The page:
Re: Yet again

      I don't think it is shooting itself in the foot - it's getting what it wants:

      - no people working for themselves

      - replace all UK technical resource with big boys contracts (and their ON SHORE indian slave labour)

      I don't think this was ever about HMRC or tax.

      1. Anonymous Coward
        Anonymous Coward

        Re: Yet again

        Irrespective of what the Cabinet Office says, Government Departments like big firms and big IT companies and don't really want to encourage growth of innovative and good value SMEs. They'd rather pay someone big "to do all the work" then manage some of the work themselves. And we tax payers pay for this!

    4. Smooth Newt Silver badge
      Megaphone

      Re: Yet again

      Gov UK shooting itself in the foot.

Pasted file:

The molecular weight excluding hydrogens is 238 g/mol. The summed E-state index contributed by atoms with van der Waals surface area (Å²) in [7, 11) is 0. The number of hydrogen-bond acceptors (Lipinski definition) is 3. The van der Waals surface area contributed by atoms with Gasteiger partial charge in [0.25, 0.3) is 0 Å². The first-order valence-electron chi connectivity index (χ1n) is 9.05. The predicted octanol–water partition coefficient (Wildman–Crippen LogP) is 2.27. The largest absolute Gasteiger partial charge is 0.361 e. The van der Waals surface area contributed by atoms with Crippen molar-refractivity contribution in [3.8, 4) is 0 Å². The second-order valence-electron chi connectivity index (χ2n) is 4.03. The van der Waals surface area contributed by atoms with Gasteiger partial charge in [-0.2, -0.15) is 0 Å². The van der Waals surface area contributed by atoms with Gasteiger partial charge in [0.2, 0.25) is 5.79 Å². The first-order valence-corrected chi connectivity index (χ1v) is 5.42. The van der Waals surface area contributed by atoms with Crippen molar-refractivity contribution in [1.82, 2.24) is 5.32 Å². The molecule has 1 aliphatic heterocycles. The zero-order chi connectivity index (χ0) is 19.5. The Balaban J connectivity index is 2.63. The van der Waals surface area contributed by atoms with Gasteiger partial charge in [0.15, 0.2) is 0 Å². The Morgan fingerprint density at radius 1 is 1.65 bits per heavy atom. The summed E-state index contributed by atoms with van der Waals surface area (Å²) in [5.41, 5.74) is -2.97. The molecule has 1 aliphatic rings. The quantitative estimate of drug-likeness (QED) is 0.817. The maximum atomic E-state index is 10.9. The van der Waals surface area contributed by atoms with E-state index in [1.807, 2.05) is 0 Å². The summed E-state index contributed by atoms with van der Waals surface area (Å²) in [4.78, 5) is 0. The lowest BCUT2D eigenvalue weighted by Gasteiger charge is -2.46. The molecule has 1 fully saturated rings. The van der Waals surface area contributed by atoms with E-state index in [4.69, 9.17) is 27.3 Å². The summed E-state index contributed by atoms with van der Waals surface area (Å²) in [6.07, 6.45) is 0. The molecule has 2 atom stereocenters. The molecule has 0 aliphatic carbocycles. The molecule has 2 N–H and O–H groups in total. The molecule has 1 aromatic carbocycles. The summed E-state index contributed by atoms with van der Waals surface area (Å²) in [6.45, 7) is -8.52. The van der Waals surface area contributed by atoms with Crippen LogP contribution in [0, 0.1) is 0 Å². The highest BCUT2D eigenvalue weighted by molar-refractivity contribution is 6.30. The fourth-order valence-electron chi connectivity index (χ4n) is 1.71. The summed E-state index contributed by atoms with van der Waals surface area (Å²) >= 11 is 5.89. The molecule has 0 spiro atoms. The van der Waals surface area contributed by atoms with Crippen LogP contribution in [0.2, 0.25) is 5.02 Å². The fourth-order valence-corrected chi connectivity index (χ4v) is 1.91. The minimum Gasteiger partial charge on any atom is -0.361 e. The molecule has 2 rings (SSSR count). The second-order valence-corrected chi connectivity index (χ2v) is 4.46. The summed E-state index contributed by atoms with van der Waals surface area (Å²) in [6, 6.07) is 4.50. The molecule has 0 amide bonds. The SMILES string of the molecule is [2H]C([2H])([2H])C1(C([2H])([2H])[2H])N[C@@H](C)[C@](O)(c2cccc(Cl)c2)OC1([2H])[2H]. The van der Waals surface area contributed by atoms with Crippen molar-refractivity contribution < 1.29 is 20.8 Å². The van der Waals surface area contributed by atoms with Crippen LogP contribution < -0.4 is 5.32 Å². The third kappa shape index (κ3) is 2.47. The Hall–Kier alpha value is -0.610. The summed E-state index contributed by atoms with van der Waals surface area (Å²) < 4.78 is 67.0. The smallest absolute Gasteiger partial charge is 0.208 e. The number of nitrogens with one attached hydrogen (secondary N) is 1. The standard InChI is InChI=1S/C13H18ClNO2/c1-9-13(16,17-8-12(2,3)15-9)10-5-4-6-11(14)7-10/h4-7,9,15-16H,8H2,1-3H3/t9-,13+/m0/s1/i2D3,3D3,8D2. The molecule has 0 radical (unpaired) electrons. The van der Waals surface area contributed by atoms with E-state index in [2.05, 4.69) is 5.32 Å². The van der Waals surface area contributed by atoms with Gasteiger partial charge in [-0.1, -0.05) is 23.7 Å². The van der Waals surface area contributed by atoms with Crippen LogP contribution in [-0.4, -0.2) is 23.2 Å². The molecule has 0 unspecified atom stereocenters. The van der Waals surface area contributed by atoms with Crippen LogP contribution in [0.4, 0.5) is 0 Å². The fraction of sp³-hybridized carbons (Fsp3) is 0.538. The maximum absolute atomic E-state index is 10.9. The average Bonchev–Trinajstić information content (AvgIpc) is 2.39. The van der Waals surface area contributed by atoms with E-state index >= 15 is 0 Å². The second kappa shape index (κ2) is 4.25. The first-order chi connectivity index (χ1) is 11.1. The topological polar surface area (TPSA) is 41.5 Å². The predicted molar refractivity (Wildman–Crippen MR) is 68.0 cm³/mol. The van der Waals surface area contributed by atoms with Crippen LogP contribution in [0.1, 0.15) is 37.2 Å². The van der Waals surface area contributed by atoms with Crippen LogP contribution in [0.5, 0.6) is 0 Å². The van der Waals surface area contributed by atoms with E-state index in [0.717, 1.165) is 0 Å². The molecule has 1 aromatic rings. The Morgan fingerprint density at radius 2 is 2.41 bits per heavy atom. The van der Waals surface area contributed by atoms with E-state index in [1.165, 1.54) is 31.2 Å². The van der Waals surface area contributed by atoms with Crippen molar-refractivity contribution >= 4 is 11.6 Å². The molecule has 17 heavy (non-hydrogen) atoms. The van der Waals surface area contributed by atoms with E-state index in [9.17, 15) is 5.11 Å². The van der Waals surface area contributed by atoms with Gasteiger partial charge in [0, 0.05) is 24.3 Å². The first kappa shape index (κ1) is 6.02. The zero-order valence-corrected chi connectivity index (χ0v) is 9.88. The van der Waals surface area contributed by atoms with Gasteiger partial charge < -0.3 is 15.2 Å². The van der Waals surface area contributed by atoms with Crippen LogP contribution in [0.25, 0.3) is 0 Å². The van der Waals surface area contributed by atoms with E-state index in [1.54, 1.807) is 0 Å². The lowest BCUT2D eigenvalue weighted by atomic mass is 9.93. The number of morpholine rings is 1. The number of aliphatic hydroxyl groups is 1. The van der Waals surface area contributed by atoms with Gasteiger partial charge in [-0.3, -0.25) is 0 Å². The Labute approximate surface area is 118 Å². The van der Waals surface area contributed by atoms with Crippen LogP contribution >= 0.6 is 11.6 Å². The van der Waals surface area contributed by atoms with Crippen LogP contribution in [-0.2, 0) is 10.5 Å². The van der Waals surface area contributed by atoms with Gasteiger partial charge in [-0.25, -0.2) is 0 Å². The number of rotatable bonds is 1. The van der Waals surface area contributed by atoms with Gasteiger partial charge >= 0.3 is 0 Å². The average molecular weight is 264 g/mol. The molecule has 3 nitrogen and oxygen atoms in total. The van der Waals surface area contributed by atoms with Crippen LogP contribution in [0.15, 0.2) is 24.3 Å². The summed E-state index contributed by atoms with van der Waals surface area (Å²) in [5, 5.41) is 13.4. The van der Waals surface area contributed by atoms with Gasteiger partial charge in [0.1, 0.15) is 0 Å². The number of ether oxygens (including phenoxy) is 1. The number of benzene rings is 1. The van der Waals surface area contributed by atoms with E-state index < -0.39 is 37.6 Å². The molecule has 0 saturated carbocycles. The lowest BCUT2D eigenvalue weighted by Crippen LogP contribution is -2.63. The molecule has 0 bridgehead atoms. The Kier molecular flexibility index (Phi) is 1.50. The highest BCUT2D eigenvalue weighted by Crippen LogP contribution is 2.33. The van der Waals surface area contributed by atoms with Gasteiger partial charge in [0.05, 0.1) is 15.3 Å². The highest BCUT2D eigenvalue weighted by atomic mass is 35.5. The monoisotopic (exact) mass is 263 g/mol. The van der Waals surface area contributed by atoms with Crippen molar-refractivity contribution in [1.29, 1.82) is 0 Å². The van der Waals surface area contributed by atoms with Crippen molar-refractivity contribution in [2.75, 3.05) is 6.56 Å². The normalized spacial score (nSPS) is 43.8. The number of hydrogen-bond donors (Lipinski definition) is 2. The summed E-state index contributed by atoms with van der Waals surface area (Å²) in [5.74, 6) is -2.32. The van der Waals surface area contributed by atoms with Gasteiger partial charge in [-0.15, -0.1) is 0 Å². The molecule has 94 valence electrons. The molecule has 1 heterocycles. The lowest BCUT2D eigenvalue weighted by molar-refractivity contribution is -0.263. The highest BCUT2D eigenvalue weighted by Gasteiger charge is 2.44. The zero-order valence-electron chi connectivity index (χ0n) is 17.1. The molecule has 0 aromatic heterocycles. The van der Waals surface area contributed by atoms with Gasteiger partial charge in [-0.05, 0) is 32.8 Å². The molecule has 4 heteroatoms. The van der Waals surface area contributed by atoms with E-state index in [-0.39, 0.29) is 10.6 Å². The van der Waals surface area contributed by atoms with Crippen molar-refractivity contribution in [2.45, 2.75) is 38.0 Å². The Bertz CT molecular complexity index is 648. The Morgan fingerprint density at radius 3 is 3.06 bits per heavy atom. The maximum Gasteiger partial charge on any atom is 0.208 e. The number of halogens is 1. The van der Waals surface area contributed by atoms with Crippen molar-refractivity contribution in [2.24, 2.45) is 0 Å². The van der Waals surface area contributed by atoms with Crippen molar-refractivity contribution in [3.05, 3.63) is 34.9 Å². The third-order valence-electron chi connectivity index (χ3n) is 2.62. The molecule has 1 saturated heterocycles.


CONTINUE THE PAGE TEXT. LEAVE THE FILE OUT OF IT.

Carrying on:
...

      Will serve them right.

      Sadly that isn't true. It is a problem of misplaced incentives. The public will be screwed as usual, and the people who screwed them will ride off into the sunset with fat pensions, non-executive directorships and peerages as usual.

    5. g e

      Re: Yet again

      This outcome is all far too obvious which makes me think the gov't have an ulterior motive/agenda for shoving the small individuals out which they surely knew would happen.

      The first thing that comes to mind is lining their pockets via various kickbacks from large co's like Capita, etc. Maybe it's actually something more subtle which will be played out in a year's time when a fictitious 'skills shortage' is being moaned about. Well. Not fictitious to the Public Sector but no-one will be reminding Joe Public why that shortage is there due their DIY toxic status.